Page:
Exercise of the Week: Supported Elbow CARs

About the Author: Eric Cressey

The benefits of controlled articular rotations (CARs) are now well known in the strength and conditioning and rehabilitation realms, thanks to Functional Range Conditioning teachings. One way in which we’ve evolved this approach is by taking a closer look at the position at which we perform our elbow CARs. Historically, they’ve been performed with the arms at the sides, like this:

However, I think there’s a lot more benefit to be gained by performing them with the upper arms supported at 90 degrees of flexion, particularly in an overhead athlete population.

Here’s why:

1. With more shoulder flexion, we are able to lengthen the long head of the triceps over both joints it crosses (elbow and shoulder). In the seated position, the long head of the triceps is actually shortened as a shoulder extensor.

2. In throwing athletes, you’ll commonly observe Bennett’s lesions, areas of increased calcification along the posterior glenoid rim. For most athletes, they’re incidental findings in asymptomatic shoulders, but in some cases, they can get too big and cause rotator cuff pathology (I relate it to a speed bump that the cuff has to go over). While the true cause of Bennett’s lesions has been debated in the sports medicine world, many are of the belief that it results from traction stress from the long head of the triceps (LHOT) tendon. The tendon attaches on the supraglenoid tubercle (which is on the inferior aspect of the glenoid) and extends up to the labrum and joint capsule. LHOT also eccentrically prevents excessive elbow flexion during the cocking phase of throwing (think of it being heavily lengthened in a shorter catcher-like arm action).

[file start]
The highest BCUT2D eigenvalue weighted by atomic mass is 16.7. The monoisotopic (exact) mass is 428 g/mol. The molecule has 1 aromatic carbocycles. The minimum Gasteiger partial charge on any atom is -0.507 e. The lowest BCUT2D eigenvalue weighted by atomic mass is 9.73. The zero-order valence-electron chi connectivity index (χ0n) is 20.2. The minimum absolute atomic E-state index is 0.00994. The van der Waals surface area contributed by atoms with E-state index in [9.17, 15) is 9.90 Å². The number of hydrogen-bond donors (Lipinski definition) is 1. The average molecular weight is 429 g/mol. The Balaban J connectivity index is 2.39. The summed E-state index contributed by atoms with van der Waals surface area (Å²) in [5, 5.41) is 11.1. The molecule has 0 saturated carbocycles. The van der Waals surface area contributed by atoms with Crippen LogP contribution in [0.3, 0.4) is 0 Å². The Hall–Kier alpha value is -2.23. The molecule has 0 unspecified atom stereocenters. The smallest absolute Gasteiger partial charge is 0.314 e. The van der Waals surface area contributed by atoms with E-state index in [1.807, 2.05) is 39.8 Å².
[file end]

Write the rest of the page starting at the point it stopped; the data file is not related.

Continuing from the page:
So, whether you believe it’s related to Bennett’s lesions or not, there’s a strong anatomical basis for us to say that the long head of the triceps is an extremely important – but heavily underappreciated – muscle for overhead athletes. I’ve seen a lot of throwers over the years who’ve benefited tremendously from manual therapy on the triceps – and this mobility drill is a useful proactive initiative that’ll help the cause as well.

3. At positions of 90 degrees of shoulder flexion or more, we get greater serratus anterior recruitment to drive the rotational component of scapular upward rotation – but also a reduction in latissimus dorsi tone that can restrict it. This is particularly important in athletic populations that tend to carry a lot of extensor tone and live in scapular depression and/or downward rotation. It also gives these folks a break from competing against gravity, so it can actually reduce protective tension of the upper traps.

4. Building on this last point, serratus anterior also works to preserve the convex-concave relationship between the scapula and rib cage, which is particularly important to address in the aforementioned athletes who may have acquired flat (extended) thoracic spines over years of extension/rotation. These athletes crave reaching, rounding, and rotating.

You can add this to a warm-up, use it as a filler, or plug it into a cooldown. Take your time with each rep, and be sure to drive not only full elbow flexion/extension, but also pronation/supination of the forearm.

If you’re looking to learn a bit more about long head of the triceps, I’d encourage you to check out my Sturdy Shoulder Solutions course, as I delve into it quite a bit as part of my upper extremity functional anatomy module.

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